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FSU College of Medicine researcher seeks to uncover new cancer therapies

TALLAHASSEE, Fla. -- With a four-year, $707,000 grant from the American Cancer Society, Yanchang Wang, assistant professor of biomedical sciences in the Florida State University College of Medicine, hopes to learn how a particular enzyme could possibly help put the brakes on the runaway cell division process that occurs in many forms of cancer.

Wangs research involves the role of an enzyme known as Cdc14 in deactivating the cell division process set in motion by another enzyme, Cdk1.

From this proposed experiment, we expect to find a new way to regulate cell division, Wang said. Cdk1 is the key driving force for cell division, so its quite important.

The enzymes Wang is studying are part of the cellular signaling processes that protect genes and chromosomes when cells divide, ensuring that the number of chromosomes in each new cell is precisely correct. This process is critical in that an abnormal number of chromosomes can lead ultimately to cancer.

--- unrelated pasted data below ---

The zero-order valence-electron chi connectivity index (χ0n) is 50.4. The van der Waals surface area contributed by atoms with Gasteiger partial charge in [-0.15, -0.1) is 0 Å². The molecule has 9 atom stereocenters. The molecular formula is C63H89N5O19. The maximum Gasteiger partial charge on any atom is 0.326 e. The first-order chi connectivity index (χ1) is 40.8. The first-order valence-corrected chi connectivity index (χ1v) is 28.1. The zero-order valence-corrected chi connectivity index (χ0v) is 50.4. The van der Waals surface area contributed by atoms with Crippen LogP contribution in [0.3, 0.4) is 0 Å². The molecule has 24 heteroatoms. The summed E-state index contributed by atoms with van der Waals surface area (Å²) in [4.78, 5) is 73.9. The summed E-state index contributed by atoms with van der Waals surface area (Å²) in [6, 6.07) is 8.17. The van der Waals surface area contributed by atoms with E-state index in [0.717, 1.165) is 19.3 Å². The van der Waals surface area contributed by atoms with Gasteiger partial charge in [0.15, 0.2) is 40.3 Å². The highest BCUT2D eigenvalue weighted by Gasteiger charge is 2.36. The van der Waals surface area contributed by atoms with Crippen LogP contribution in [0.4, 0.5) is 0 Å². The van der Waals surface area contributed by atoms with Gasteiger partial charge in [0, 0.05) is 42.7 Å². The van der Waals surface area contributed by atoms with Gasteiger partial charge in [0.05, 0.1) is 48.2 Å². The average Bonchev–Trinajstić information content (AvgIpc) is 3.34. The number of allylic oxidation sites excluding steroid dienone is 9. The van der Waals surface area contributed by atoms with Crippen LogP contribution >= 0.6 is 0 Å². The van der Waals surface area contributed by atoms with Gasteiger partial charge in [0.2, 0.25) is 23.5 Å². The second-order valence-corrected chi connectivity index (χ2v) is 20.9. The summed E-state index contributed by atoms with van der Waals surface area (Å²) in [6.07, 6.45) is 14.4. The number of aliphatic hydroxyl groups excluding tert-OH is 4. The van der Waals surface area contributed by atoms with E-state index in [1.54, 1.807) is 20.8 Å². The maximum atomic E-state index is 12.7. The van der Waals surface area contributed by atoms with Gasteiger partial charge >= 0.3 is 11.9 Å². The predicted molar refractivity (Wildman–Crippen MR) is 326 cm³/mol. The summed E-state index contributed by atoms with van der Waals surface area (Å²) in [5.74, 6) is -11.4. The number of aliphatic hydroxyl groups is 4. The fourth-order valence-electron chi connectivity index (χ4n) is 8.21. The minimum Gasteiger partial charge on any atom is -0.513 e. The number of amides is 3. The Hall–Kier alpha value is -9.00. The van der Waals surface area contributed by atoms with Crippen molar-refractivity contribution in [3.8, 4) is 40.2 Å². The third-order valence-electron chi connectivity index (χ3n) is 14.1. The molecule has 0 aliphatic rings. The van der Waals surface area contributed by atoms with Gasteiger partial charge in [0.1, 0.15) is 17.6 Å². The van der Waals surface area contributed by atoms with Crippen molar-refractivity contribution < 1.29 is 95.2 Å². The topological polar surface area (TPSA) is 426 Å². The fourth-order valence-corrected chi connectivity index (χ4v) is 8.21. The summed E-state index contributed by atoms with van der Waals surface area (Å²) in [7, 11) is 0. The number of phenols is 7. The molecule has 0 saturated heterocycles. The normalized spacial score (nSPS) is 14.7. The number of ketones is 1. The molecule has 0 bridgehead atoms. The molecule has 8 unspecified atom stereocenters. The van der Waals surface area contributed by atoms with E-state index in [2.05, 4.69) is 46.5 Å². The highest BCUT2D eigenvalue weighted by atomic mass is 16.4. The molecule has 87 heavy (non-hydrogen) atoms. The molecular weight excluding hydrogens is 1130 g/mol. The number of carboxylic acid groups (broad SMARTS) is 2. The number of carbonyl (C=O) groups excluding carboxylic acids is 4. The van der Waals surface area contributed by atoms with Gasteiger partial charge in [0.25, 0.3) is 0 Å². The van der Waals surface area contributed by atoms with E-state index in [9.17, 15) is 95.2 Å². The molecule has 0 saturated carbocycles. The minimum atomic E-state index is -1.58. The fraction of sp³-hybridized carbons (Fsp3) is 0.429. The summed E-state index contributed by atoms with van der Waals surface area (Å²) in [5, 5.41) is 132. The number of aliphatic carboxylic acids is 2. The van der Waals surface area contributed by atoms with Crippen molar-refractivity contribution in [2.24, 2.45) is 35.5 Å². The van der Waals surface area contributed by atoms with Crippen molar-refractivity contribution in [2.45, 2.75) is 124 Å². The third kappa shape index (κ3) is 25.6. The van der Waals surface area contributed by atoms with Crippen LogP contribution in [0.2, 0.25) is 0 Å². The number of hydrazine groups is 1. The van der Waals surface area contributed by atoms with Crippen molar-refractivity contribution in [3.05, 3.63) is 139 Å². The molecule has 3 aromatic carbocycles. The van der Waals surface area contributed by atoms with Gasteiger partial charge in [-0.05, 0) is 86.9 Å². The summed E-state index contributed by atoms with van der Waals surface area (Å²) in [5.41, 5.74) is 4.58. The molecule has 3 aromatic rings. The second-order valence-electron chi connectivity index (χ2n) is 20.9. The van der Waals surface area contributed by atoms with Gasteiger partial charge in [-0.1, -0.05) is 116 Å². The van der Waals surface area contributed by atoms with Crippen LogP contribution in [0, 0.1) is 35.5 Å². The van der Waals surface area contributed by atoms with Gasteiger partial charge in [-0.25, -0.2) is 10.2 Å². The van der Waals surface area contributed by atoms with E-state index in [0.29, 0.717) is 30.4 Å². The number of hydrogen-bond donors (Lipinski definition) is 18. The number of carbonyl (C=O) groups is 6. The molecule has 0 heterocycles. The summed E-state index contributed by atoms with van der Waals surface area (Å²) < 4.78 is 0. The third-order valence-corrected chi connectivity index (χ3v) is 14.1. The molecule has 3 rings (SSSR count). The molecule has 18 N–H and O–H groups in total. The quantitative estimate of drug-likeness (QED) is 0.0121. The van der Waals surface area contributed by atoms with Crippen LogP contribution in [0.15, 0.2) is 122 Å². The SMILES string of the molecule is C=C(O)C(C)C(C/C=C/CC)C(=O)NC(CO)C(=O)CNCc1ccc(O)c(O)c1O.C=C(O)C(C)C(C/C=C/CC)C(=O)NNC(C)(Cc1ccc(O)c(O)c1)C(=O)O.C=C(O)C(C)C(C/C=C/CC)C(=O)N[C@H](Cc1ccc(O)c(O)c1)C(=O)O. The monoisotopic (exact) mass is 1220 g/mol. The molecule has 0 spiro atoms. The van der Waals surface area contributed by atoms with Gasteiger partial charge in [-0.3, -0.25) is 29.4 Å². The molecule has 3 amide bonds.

Wang conducts his experiments on yeast because it abides by the same regulatory processes during cell division as human cells.

Yeast is a single cell, but it is really powerful and it will answer different kinds of biological questions, especially for the regulation of cell division, Wang said.

With the addition of this new grant, Wang has now attracted more than $1.3 million in external research funding since arriving at the Florida State University College of Medicine in 2003 as one of the first faculty recruited to the colleges department of biomedical sciences.

The American Cancer Society grant follows a $441,000 grant from the James and Esther King Biomedical Research Program and a $240,000 grant from the American Heart Association, with which Wang laid the groundwork for his newest hypothesis.

Myra Hurt, associate dean for research and graduate programs, said Wang is one of only about two dozen Florida researchers to receive funding from the American Cancer Society this year.

At the beginning of the 21st century, in spite of more than 30 years of the most intense biomedical research the world has ever known, cancer remains a major cause of death in our country, Hurt said. The hope is that Dr. Wangs research will uncover new therapeutic targets and diagnostic tools for cancer treatment and prevention.


Contact: Nancy Kinnally
Florida State University

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